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    This paper presents examples of hysteresis from a broad range of scientific disciplines and demonstrates a variety of forms including clockwise, counterclockwise, butterfly, pinched and kiss-and-go, respectively. These examples include mechanical systems made up of springs and dampers which have been the main components of muscle models for nearly one hundred years. For the first time, as far as the authors are aware, hysteresis is demonstrated in single fibre muscle when subjected to both lengthening and shortening periodic contractions. The hysteresis observed in the experiments is of two forms. Without any relaxation at the end of lengthening or shortening, the hysteresis loop is a convex clockwise loop, whereas a concave clockwise hysteresis loop (labeled as "kiss-and-go") is formed when the muscle is relaxed at the end of lengthening and shortening. This paper also presents a mathematical model which reproduces the hysteresis curves in the same form as the experimental data

    Reactive Jumps Preserve Skeletal Muscle Structure, Phenotype, and Myofiber Oxidative Capacity in Bed Rest

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    漏 Copyright 漏 2020 Blottner, Hastermann, Weber, Lenz, Gambara, Limper, Rittweger, Bosutti, Degens and Salanova. Identification of countermeasures able to prevent disuse-induced muscle wasting is crucial to increase performance of crew members during space flight as well as ameliorate patient鈥檚 clinical outcome after long immobilization periods. We report on the outcome of short but high-impact reactive jumps (JUMP) as countermeasure during 60 days of 6掳 head-down tilt (HDT) bed rest on myofiber size, type composition, capillarization, and oxidative capacity in tissue biopsies (pre/post/recovery) from the knee extensor vastus lateralis (VL) and deep calf soleus (SOL) muscle of 22 healthy male participants (Reactive jumps in a sledge, RSL-study 2015鈥2016, DLR:envihab, Cologne). Bed rest induced a slow-to-fast myofiber shift (type I 鈥>II) with an increased prevalence of hybrid fibers in SOL after bed rest without jumps (control, CTRL, p = 0.016). In SOL, JUMP countermeasure in bed rest prevented both fast and slow myofiber cross-sectional area (CSA) decrements (p = 0.005) in CTRL group. In VL, bed rest only induced capillary rarefaction, as reflected by the decrease in local capillary-to-fiber ratio (LCFR) for both type II (pre vs. post/R + 10, p = 0.028/0.028) and type I myofibers (pre vs. R + 10, p = 0.012), which was not seen in the JUMP group. VO2maxFiber (pL 脳 mm鈥1 脳 min鈥1) calculated from succinate dehydrogenase (SDH)-stained cryosections (OD660 nm) showed no significant differences between groups. High-impact jump training in bed rest did not prevent disuse-induced myofiber atrophy in VL, mitigated phenotype transition (type I 鈥 >II) in SOL, and attenuated capillary rarefaction in the prime knee extensor VL however with little impact on oxidative capacity changes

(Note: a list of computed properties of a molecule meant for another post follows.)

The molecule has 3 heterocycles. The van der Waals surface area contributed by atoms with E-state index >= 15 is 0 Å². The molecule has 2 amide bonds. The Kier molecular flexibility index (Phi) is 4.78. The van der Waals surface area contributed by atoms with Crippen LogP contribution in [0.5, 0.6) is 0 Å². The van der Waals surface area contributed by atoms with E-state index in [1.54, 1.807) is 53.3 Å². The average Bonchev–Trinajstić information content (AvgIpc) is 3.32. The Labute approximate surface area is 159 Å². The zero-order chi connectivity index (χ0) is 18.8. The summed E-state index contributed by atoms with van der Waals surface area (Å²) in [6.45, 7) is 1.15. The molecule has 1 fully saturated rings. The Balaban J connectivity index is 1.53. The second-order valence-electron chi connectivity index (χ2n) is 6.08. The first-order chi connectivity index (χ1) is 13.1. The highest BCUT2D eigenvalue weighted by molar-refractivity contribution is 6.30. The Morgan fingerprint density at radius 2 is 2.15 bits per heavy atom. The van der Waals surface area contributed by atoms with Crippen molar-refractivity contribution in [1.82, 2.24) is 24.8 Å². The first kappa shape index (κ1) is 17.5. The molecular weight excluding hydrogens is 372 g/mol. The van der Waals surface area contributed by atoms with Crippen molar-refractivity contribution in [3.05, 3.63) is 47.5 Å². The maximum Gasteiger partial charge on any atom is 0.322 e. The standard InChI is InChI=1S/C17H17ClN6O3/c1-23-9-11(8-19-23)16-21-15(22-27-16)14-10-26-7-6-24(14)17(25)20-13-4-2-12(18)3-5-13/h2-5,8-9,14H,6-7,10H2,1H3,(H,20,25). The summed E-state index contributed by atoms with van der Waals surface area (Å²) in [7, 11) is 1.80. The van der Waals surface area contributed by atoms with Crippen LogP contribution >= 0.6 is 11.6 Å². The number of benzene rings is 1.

The impact of a high-fat diet in mice is dependent on duration and age, and differs between muscles.